Sunday, January 29, 2012

“The Darkest Hour” – Leave Me Alone

In my 2011 Year in Review, I had a category called “Just For Me,” which included movies that I liked for no particular reason. As a matter of fact, they are movies that I wouldn’t even try to defend if someone said they were bad. I would simply nod and probably help them make their case. Most people would classify these movies as “entertaining,” which is code for “guilty pleasure.” What’s funny is that these same people mistake “entertaining” for “good” and will argue with you on the merits of the film, even when that film is something as crappy as G.I. Joe: The Rise of Cobra. And, honestly, I’m okay with this, as long as they admit that it’s a guilty pleasure for them and not a movie that should ever be discussed intelligently at length. I’m no stranger to guilty pleasures - if it makes you feel better, I can’t stop watching Grey’s Anatomy even though it has no value whatsoever (please keep your ridicule to a minimum).

This brings us to our current topic, The Darkest Hour - the latest in a spat of alien invasion movies and my most recent “Just For Me” movie. As I’ve mentioned in past reviews, I’m a sucker for science fiction movies and I’ll give any alien invasion movie a chance. Luckily, this one doesn’t have a very high standard to meet, since it’s predecessors of the past year are Battle: Los Angeles, Cowboys and Aliens, and Skyline (in descending order from decent to putrid). I’d say The Darkest Hour fits just below Battle: LA, as the visuals weren’t quite as good, though only because there were far fewer than in Battle: LA.

As usual, the aliens are invading because they want Earth’s resources, in this case - the minerals. They fall to the ground as glowing orange lights, wink out of sight as they reach the ground, and start killing any humans they can find. At first, it seems as if they are killing the humans as a source of energy, sucking them into nothingness while leaving only a small cloud of dust behind. We learn later that this is a faulty assumption (thanks to the previews for planting it) and that they are simply killing the humans because they are a threat. We also learn that the aliens can only see electrical currents, including that flowing through humans. Conversely, the humans can only detect the aliens as they pass by something electrical, since that something lights up when the aliens are near. This is a great example of something I would normally harp on, since they don’t ever explain it even though it’s a major part of the film. Glass can block their sight and concentrated microwaves disrupt their shields. None of this makes any sense, but I chose to ignore it for my own sanity (and because it was Christmastime and I was feeling jolly).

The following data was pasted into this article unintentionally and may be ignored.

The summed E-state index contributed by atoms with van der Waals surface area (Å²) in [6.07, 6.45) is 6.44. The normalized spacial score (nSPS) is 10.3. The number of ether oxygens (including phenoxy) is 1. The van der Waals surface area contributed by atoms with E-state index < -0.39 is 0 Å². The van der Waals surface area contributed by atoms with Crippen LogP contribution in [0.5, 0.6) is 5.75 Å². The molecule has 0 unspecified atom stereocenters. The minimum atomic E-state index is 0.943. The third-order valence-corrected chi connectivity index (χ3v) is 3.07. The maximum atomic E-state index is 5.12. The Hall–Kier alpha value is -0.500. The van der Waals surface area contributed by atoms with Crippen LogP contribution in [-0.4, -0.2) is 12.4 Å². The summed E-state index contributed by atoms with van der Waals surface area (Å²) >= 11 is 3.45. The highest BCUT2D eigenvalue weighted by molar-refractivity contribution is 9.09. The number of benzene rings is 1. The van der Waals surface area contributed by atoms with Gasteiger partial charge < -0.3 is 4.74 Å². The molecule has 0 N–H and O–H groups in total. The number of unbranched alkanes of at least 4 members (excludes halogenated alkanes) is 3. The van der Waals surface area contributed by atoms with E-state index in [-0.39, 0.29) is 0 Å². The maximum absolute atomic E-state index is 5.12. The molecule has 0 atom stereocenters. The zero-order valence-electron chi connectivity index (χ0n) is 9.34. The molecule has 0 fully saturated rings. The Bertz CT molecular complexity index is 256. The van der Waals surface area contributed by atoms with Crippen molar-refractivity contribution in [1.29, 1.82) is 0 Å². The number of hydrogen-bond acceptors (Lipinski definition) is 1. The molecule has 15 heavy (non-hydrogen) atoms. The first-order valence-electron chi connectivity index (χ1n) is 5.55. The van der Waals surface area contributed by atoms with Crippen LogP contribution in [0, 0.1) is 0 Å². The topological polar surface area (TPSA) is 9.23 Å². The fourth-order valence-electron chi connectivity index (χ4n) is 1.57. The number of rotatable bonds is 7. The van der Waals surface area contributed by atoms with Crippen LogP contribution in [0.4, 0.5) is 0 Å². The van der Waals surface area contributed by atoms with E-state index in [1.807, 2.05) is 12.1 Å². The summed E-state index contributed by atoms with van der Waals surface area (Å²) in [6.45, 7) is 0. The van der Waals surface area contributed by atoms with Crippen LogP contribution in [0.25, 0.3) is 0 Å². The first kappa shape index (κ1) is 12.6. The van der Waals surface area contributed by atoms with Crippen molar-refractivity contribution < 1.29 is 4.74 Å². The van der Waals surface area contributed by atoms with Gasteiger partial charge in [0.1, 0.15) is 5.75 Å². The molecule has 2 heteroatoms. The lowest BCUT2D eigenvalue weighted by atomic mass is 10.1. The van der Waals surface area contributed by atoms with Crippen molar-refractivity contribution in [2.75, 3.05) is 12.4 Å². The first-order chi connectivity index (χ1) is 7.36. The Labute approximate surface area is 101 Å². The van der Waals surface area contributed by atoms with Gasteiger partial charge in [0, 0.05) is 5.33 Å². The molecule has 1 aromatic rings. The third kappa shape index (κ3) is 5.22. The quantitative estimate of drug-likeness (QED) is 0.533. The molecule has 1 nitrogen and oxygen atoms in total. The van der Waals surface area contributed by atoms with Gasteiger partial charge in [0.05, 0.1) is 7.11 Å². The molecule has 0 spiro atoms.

Another great example of how this movie was less than Oscar-worthy is that it had no real plot. The setting is Russia, the characters are four young, attractive people (Emile Hirsch, Rachael Taylor, Max Minghella, and Olivia Thirlby), and the story is RUN!!! HIDE!!! RUN!!! I know this is the basic survival story and I have no problem with that, but the characters were so underdeveloped that it was hard to care about them surviving at all. In fact, you can be sure that not all of them will survive and the only one I care about is Rachael Taylor, due to the fact that she is a hot Australian chick with a hot Australian accent. To answer your question, yes, I did just say that.

The quartet, along with a fifth guy who is the token douche bag that always gloms onto our group even though everyone hates him, works their way through the city to try to meet up with other survivors in the hopes of escaping altogether. All of the basic elements show up at one point or another - from a group of soldiers who have set up their own base to the crazy old hermit who knows far too much about the visitors to the teenaged girl “who knows how to survive.” Even though all of these things are cliché and predictable, I still found myself not hating this movie. Maybe it was the low expectations or the actors performing adequately or the extreme sugar high from Chrustmas butterscotch fudge, but I never found myself picking at anything during or after the movie. It could also be that Skyline was such a piece of shit that anything in the same genre is automatically given a pass.

Maybe the real reason I didn’t think it sucked was because the movie doesn’t get lazy or contradictory. It may have a silly premise and nonsensical science, but they stick with until the end, which is more than I can say about a lot of other movies. One other note…please don’t get sucked into the argument of “why would aliens come to Earth for resources before harvesting the rest of the solar system?” As I’ve said many times, especially with sci-fi, you have to accept the premise and not worry about the plausibility. If you can do that, you will find yourself entertained by more movies than you think. Just don’t try to tell me how good they were.

Rating: I wouldn’t ask for any of MY money back. But then, you’re not me.

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